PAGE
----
Just a few minutes ago, Dan Brüks had watched himself die out there. Or maybe escape in the nick of time. Something like him, anyway. Right up until that last moment when the maelstrom had chewed it up and spat it out. And right at that moment, the zombies had come—unglued …

Assub, Slippers had said then. At least, that’s what Brüks had heard. Assub.


“A.S.?” he said aloud. Brother Slippers turned, raised an eyebrow.

“A.S.,” Brüks repeated. “What’s it stand for?”

“Artificial Stupidity. Grabs local surveillance archives to blend in. Chameleon response.”

“But why me? Why”—in the sky, invisible airships—“why anything? Why not just cloak, like that thing up there?”

“Can’t cloak thermal emissions without overheating,” Slippers told him. “Not for long at least, not if you’re an endotherm. Best you can do is make yourself look like something else. Dynamic mimicry.”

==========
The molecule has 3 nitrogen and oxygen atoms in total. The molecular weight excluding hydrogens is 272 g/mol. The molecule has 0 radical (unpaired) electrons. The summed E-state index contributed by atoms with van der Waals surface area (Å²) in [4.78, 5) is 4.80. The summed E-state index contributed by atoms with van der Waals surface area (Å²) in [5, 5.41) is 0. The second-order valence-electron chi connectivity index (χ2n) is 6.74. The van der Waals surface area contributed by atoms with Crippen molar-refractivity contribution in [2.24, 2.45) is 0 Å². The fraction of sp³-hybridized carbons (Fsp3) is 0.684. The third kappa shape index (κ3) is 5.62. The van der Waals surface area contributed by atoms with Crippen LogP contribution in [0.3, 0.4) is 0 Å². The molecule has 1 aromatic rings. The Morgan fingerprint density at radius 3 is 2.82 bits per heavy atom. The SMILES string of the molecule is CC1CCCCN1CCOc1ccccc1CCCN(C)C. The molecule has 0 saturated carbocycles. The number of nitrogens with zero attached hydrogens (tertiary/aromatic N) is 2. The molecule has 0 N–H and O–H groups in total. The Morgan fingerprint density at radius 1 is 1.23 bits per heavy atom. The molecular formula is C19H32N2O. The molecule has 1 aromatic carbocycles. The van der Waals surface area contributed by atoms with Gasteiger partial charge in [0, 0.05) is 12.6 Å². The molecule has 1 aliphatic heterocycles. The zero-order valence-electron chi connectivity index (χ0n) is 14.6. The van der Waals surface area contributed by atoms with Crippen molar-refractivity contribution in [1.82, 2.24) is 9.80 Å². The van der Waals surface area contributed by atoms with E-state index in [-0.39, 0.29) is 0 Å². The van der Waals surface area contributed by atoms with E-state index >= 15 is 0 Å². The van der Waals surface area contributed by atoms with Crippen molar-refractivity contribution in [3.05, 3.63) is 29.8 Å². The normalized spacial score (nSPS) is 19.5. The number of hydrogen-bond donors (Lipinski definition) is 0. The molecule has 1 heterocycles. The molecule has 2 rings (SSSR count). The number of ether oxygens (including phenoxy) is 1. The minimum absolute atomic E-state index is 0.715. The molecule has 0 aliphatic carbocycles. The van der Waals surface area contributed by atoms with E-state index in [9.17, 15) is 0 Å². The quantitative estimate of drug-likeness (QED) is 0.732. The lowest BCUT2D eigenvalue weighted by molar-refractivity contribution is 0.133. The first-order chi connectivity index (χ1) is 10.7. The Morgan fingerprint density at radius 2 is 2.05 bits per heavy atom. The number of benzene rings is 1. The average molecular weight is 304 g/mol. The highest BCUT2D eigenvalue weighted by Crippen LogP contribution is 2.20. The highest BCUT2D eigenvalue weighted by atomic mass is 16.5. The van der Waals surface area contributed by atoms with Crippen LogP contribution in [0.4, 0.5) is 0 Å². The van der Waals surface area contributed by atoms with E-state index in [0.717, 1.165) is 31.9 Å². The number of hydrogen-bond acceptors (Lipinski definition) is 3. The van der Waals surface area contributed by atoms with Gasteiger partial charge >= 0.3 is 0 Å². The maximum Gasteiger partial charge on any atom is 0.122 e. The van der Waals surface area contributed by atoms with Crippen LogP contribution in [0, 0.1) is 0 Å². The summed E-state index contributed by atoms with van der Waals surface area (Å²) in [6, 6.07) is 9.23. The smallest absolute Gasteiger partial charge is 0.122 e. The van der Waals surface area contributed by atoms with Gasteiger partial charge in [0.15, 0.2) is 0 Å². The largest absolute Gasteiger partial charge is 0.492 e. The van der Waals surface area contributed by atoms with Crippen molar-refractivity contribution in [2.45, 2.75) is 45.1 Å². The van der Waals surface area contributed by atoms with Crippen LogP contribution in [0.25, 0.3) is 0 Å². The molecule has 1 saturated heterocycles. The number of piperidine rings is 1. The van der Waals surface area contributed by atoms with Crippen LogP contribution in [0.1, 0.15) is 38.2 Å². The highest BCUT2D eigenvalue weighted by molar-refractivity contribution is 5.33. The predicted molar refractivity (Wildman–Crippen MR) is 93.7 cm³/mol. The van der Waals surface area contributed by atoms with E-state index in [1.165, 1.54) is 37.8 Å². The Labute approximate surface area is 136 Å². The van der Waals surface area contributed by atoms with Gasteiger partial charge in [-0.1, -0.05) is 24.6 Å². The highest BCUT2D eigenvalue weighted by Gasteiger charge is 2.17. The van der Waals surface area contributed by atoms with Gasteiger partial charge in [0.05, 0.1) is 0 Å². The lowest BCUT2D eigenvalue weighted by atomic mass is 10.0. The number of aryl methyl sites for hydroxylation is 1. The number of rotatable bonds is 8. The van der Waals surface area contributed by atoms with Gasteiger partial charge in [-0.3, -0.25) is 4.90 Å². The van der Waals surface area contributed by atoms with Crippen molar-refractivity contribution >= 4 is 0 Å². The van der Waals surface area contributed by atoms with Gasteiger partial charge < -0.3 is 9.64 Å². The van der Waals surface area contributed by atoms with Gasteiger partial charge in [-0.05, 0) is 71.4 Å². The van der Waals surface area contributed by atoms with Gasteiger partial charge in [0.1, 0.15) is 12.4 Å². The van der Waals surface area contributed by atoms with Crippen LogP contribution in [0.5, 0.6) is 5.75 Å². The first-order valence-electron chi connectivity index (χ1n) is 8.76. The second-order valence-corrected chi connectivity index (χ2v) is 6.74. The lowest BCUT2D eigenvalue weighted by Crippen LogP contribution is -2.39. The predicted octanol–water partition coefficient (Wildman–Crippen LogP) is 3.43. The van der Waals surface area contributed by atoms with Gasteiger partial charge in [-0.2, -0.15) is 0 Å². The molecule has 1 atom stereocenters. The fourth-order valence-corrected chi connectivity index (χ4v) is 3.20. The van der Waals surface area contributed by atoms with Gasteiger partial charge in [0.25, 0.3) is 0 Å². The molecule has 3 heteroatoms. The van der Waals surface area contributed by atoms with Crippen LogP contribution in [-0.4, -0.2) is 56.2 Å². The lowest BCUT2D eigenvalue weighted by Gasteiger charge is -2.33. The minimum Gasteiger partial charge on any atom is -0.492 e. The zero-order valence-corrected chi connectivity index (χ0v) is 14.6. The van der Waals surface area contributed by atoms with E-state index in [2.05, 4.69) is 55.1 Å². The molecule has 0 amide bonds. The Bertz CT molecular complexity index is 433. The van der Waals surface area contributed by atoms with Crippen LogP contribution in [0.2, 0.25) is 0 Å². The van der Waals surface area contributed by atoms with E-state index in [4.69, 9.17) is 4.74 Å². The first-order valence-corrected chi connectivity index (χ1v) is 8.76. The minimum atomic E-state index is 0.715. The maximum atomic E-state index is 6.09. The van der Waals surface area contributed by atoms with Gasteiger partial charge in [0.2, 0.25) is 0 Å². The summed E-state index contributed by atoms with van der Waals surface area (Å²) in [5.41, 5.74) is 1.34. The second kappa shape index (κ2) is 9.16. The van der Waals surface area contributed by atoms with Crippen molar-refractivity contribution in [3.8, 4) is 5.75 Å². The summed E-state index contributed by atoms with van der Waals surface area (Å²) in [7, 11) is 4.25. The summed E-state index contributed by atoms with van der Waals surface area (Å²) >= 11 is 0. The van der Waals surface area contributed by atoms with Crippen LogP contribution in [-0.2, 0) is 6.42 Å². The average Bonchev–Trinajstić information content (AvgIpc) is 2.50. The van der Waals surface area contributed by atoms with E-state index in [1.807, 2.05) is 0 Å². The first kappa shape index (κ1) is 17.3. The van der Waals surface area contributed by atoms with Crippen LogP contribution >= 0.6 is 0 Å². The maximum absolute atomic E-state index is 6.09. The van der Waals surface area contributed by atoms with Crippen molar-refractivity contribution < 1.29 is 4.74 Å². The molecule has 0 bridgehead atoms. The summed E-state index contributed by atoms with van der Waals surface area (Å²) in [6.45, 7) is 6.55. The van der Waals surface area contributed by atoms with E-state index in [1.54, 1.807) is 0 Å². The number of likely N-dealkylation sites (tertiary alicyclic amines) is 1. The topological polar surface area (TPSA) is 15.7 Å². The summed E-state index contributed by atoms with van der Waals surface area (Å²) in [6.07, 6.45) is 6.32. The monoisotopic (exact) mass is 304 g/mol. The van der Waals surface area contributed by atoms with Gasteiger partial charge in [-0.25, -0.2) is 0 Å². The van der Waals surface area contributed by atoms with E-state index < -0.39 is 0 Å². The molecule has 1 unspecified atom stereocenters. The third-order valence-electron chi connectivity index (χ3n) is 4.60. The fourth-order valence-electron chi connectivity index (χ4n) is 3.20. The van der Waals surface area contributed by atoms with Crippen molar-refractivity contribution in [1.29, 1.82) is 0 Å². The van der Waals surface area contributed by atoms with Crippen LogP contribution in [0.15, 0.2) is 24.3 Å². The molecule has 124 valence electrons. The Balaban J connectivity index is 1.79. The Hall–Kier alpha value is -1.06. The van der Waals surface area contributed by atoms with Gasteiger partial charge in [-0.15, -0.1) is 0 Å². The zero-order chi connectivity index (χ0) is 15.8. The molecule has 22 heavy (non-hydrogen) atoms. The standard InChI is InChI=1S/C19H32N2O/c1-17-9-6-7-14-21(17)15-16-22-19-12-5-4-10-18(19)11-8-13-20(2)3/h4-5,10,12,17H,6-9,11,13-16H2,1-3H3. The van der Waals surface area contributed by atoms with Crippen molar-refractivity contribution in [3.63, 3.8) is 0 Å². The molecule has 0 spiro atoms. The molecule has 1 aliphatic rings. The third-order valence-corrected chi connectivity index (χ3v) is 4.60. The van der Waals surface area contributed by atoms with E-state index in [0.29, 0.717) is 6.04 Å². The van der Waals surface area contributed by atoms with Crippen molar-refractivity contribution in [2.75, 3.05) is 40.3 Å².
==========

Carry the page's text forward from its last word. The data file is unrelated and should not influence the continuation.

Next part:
Brüks snorted, shook his head. “You’re not even Bicameral, are you?”

Slippers smiled faintly. “You thought I was?”

“It’s a monastery. You spoke like…”

Slippers shook his head. “Just visiting.”

Acronyms. “You’re military,” Brüks guessed.

“Something like that.”


Peter Watts


Dude, thought I, do you have the first fucking clue how silverbacks react to eye contact?


We’re talking to a mirror.”
“You want to make any progress at all—” Moore said.
“—you’ve got to break it.”


Failure to comply with a lawful order.


William Gibson was right. The street finds its own uses for things.

Of course, so does the state.



“The clothes have no emperor.”

“A neuron didn’t know whether it fired in response to a scent or a symphony. Brain cells weren’t intelligent; only brains were. And brain cells weren’t even the lower limit. The origins of thought were buried so deep they predated multicellular life itself: neurotransmitters in choanoflagellates, potassium ion gates in Monosiga. I am a colony of microbes talking to itself, Brüks reflected.”

“The question of whether a computer can think is no more interesting than the question of whether a submarine can swim.”